At What Cost?
It is important to note that Mary Shelley never actually wrote how the Doc pulled it off, so any representation in the movies about “IT’S ALIIIIVE” is just that director taking artistic liberty. This is actually an important distinction to truly understand Mary Shelley’s literary genius. Frankenstein also has an alternative title. “The Modern Prometheus”.In Greek myth, Prometheus was a titan that created humanity and is considered a great benefactor. Like Prometheus, Frankenstein has the ability to create life, or rather raise consciousness out of formerly conscious meat. Extra Credit’s video points out that Mary Shelley never described or had Frankenstein share this process for bringing life out of death. This contrasts with Prometheus. Frankenstein is no benefactor to humanity in his control over death. And because this contrast is so stark, Extra Credits proposes that the Scientific Method is the true Prometheus that Shelley was referring to. As if to beg the question of “at what cost?” when progressing for the sake of progress.
In CCP’s “Inferno Trailer“, it says “Out here, Progress is numbers. Millimeters, Kilometers, Headcounts, death tolls. This is progress. Colonies burned, ships destroyed, people killed, money earned. It all comes at a price. And if the price is right, I’ll set the universe on fire.” “At what cost?” is answered in EVE Online by the phrase “How much are you willing to pay?”. If that was someone’s real answer in real life, we would call them a monster.
Taking Responsibility for the Monster
Dr. Frankenstein was a coward. At the first sight of his beautiful monster’s terrifying appearance, the man ran away from his responsibility and became physically ill in a very pathetic pity party that never took responsibility for his actions. He was so afraid of the consequences of his actions, that he allowed a young woman to take the blame for the murder of a young boy that he knew the monster committed, just because he didn’t want to explain himself. He was both afraid of being called crazy, as well as the consequences such a confession would have.Capsuleers, in many ways, are a mixture of the monster and Dr. Frankenstein himself. They are often the epitome of human selfishness run amok. While there are plenty of Capsuleers who are not horrible individuals who only care about money and think not of the value of human life, they are the exception. Not the rule.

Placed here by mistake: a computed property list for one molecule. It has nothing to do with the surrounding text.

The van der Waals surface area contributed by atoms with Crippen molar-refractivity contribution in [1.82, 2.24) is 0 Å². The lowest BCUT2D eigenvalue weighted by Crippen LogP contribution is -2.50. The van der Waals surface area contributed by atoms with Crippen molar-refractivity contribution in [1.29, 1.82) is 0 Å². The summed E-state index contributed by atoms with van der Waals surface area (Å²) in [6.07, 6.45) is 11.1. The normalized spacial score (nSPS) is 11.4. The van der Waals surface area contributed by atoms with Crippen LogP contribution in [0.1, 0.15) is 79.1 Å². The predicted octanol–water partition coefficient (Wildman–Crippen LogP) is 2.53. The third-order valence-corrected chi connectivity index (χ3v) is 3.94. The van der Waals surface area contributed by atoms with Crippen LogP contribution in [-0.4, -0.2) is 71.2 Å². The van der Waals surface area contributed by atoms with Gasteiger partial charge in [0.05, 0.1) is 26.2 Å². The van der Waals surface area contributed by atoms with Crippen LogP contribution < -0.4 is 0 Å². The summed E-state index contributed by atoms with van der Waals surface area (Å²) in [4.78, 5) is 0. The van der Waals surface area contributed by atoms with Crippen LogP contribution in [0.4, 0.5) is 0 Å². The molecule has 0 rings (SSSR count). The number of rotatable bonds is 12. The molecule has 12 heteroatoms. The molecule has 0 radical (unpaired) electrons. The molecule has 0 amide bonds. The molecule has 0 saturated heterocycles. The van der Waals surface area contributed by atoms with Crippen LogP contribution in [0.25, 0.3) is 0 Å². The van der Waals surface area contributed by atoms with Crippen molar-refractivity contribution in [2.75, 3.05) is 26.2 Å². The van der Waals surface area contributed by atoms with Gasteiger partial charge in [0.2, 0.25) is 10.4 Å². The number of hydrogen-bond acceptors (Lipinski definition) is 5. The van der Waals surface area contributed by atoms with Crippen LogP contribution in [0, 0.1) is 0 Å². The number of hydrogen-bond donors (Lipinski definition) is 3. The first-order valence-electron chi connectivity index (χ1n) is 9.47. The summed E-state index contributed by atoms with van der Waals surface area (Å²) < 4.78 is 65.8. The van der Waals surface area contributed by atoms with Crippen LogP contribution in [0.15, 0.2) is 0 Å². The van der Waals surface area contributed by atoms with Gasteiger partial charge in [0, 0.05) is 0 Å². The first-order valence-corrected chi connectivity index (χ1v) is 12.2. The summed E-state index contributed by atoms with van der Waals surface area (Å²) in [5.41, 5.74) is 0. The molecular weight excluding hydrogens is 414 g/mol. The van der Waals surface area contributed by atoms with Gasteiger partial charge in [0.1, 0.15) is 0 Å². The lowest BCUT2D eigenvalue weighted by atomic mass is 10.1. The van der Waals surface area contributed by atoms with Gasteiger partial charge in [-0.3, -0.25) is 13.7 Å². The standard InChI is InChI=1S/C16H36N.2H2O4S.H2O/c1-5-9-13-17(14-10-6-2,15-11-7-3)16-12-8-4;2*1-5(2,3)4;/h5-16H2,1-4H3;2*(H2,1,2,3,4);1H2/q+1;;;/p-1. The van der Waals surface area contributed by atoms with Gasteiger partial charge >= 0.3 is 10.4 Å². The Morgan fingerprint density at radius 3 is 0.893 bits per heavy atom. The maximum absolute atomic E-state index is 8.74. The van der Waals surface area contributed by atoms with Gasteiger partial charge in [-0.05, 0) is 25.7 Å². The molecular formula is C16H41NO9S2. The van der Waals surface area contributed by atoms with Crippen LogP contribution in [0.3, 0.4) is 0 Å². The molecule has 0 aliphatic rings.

Similarly to Frankenstein’s monster, Capsuleers eventually become separated from “baseliners” (EVE’s term for non-capsuleers) through societal, as well as physical, means. It is very likely this immortality goes to the head of many Capsuleers, allowing them to get away with atrocities they otherwise might not commit. Frankenstein’s monster eventually comes to the conclusion that he had no responsibility for his horrendous actions, rather that he had been driven to them by his circumstances. The doctor continuously avoids responsibility for his monster, and his monster avoids responsibility for its own actions. In the case of Capsuleers, of humanity unshackled by such restraints as death or morality, don’t see the same level of consequences that we do in the real world. Thus they are the perfect escapist fantasy for us who wants to unleash our inner monsters.
Am I reading too much into this? Yes. Yes, I am. However, the point of this article was to provoke thoughtful debate regarding the nature of humanity as well as what it means to have something be considered “science fiction”. As pointed out in the Extra Credits video, Mary Shelley saw her work as the continuation of Western Literature. Books like “Paradise Lost“, Dante’s “The Divine Comedy“, “The Sorrows of Young Werther“, which are all directly referenced in her book as a foundation as key insights into the “character of the monster”. Mary Shelley expected her reader to already be well read, and for a player to truly get the most out of EVE Online, they have to not only learn the mechanics of the game, but to also dive into the scientific aspect (such as Max Singularity’s “New Eden Physics Class 101“), as well as the lore.
I feel that EVE Online too shares a similar trajectory in Western Literature, albeit as both in textual form in the lore and a living simulated universe in cyberspace. Both Frankenstein and EVE Online challenge what it means to be human, the nature of consciousness, and what it is like to wrestle with the monster inside all of us. What do you think? Do you see similarities or differences I missed? I would love to hear your thoughts in the comments below!